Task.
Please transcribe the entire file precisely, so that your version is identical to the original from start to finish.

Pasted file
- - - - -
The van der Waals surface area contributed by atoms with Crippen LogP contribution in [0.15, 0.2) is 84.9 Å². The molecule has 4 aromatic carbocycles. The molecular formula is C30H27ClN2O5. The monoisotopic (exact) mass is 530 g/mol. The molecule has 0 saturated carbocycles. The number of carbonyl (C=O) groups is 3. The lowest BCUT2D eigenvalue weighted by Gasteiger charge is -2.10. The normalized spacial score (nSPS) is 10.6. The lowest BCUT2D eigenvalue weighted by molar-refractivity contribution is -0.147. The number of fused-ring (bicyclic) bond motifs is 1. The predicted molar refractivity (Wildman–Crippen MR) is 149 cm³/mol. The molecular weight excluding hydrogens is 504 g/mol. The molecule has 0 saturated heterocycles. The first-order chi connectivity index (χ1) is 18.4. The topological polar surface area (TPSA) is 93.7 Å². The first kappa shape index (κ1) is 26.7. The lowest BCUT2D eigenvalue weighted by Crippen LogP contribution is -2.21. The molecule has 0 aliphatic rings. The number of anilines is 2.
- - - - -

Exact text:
The van der Waals surface area contributed by atoms with Crippen LogP contribution in [0.15, 0.2) is 84.9 Å². The molecule has 4 aromatic carbocycles. The molecular formula is C30H27ClN2O5. The monoisotopic (exact) mass is 530 g/mol. The molecule has 0 saturated carbocycles. The number of carbonyl (C=O) groups is 3. The lowest BCUT2D eigenvalue weighted by Gasteiger charge is -2.10. The normalized spacial score (nSPS) is 10.6. The lowest BCUT2D eigenvalue weighted by molar-refractivity contribution is -0.147. The number of fused-ring (bicyclic) bond motifs is 1. The predicted molar refractivity (Wildman–Crippen MR) is 149 cm³/mol. The molecular weight excluding hydrogens is 504 g/mol. The molecule has 0 saturated heterocycles. The first-order chi connectivity index (χ1) is 18.4. The topological polar surface area (TPSA) is 93.7 Å². The first kappa shape index (κ1) is 26.7. The lowest BCUT2D eigenvalue weighted by Crippen LogP contribution is -2.21. The molecule has 0 aliphatic rings. The number of anilines is 2.